B-26 ‘Flak Bait,’ Which Flew 207 Missions In WWII, Is Finally Being Restored
Elliottwolf / Public Domain
This is a truly historic moment as this B-26 Marauder is going through a restoration phase. There are only 3 airworthy B-26s in the world as of this writing, with only 3 other ones at various museums. Once this one is done, it’ll be on display at the National Air and Space Museum in Virginia.
Not only is this aircraft type rare, but this particular aircraft is also almost legendary. Built late in World War II in 1943, this airframe was assigned to the 449th Bombardment Squadron, 322nd Bombardment Group and flew a stunning 207 missions in just under two years.
Just a few of its notable adventures include:
- Bombing mission support during the Normandy Landings (D-Day)
- Bombing missions during the Battle of the Bulge.
- Being shot some many times the crew counted over 1,000 holes in the fuselage.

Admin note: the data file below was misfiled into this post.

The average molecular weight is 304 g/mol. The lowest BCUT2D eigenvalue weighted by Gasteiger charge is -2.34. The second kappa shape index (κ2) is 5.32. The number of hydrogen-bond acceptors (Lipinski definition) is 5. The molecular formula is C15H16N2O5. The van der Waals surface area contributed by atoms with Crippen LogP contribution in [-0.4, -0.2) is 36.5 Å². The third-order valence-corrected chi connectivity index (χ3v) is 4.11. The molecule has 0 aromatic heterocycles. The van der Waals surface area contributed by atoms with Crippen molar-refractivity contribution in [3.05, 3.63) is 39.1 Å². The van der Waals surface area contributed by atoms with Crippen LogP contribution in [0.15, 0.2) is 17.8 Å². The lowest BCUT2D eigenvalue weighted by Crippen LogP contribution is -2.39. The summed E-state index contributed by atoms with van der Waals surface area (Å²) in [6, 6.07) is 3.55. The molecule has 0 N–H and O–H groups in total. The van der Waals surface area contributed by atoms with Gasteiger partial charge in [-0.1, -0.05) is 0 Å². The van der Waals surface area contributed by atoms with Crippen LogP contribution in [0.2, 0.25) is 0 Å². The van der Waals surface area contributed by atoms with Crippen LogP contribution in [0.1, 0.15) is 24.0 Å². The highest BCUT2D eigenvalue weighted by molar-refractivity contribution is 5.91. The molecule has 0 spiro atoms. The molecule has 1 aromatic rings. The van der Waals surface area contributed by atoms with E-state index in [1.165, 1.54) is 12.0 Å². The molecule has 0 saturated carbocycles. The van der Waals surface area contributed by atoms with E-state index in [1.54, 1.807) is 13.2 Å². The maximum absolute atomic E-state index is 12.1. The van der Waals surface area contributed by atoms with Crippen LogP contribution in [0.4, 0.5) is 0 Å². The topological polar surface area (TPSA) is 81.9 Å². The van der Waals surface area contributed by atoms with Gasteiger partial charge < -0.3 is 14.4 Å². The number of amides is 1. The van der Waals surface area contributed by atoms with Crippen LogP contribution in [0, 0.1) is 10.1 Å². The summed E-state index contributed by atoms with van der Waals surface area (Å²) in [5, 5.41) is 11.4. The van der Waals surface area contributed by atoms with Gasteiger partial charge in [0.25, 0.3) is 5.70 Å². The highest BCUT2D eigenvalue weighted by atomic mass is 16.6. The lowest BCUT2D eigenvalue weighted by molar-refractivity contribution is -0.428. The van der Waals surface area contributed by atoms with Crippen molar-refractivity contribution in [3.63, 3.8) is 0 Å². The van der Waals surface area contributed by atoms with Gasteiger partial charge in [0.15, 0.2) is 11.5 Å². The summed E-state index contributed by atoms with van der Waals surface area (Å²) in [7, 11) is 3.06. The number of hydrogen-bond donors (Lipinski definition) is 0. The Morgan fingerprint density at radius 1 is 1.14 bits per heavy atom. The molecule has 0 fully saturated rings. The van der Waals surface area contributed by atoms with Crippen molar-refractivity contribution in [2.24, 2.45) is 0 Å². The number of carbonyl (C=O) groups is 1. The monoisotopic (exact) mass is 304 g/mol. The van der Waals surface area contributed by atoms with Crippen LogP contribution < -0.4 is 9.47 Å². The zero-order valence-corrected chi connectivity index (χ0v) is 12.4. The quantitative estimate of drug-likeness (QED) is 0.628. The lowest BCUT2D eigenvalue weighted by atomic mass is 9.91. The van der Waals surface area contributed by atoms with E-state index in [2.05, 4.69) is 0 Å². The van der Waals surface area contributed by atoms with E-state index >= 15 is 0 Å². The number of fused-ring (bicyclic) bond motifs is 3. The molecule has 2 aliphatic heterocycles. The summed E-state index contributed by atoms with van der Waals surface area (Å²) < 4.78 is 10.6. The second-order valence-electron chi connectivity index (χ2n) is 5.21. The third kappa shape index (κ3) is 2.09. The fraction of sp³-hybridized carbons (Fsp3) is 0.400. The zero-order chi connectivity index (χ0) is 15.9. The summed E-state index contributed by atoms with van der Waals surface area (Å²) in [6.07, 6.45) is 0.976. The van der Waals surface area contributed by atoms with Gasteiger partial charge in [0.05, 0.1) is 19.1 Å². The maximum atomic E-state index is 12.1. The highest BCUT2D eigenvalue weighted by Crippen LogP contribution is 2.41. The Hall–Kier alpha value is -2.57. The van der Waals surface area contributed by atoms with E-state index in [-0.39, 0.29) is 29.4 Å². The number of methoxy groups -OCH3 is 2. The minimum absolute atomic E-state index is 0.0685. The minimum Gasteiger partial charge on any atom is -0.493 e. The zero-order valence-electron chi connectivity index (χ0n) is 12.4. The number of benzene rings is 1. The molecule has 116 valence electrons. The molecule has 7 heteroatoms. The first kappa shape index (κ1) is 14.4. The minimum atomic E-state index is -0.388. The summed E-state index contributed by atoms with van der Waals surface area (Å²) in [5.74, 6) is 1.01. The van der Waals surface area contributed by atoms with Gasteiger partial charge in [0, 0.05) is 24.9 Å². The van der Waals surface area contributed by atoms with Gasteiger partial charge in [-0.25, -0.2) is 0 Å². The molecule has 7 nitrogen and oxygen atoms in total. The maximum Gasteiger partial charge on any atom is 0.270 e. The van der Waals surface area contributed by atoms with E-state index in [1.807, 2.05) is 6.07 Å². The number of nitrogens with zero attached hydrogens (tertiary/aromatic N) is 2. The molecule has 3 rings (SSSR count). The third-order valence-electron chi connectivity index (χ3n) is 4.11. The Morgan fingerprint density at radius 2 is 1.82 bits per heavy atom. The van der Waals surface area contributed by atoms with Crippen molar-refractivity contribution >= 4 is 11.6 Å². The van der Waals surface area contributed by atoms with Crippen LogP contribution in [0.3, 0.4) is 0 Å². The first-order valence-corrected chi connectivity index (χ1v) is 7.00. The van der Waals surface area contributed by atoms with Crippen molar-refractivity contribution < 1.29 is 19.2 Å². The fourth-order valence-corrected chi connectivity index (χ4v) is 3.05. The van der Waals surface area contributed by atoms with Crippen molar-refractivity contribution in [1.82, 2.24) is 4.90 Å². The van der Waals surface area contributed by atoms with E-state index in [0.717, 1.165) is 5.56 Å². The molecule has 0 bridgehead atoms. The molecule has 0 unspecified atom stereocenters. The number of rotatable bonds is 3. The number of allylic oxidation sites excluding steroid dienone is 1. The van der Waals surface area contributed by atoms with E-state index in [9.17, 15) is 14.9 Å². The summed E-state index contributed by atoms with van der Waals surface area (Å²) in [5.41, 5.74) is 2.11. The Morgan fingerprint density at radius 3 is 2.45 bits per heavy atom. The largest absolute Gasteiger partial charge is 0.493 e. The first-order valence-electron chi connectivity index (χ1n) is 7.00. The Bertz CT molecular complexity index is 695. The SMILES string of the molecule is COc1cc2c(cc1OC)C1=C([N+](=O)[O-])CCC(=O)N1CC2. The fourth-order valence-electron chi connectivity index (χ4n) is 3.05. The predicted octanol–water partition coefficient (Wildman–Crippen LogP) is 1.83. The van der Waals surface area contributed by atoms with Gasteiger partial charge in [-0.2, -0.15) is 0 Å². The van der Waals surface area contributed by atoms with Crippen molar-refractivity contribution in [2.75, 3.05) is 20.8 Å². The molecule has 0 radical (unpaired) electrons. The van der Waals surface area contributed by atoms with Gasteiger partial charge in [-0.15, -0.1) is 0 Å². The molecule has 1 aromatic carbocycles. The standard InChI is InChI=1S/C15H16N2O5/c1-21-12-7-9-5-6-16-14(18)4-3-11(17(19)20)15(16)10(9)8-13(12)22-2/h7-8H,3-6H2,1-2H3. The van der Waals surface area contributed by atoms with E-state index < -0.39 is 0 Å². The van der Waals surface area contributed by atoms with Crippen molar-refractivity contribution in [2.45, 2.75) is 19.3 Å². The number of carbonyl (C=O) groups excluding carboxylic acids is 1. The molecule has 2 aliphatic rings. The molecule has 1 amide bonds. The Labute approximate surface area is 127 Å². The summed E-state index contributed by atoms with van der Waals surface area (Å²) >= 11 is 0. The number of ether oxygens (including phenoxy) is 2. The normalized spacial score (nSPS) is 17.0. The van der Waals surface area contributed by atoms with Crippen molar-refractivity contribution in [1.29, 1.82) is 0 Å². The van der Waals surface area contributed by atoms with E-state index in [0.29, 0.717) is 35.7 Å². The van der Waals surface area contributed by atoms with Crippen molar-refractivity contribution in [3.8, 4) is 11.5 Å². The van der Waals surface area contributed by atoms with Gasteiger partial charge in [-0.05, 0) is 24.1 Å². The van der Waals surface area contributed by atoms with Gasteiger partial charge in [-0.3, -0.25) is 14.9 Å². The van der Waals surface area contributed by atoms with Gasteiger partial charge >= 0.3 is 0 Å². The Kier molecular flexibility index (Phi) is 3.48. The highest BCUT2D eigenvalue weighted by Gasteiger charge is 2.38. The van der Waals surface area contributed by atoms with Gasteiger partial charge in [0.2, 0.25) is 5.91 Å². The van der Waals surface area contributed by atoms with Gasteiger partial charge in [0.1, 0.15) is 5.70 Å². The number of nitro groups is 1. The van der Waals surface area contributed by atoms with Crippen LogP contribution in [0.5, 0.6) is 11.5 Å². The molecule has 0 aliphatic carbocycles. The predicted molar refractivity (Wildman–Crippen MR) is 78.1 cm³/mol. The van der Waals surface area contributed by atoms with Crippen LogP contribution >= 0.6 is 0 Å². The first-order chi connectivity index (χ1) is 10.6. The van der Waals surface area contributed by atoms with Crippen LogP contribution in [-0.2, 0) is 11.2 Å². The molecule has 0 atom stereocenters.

- Returning twice from a mission on one engine.
- Holding the record for the most bombing missions survived by any United States Army Air Force aircraft.
As you can see in some of the pictures, the side of Flak Bait (which will be preserved) shows a long string of red bombs. Unlike any other aircraft, each of these tallies represents 5 missions, not 1, as there were just too many to fit. Also, if you look closely, you’ll see a Swastika on the side as well as the crew managed to shoot down a Germany fighter on one of their missions.
The museum did not give a specified time of when the restoration will be complete, but by the pictures posted on their Facebook page (seen above), we can deduce things are well on their way.
You can see a quick yet informational clip of this aircraft below.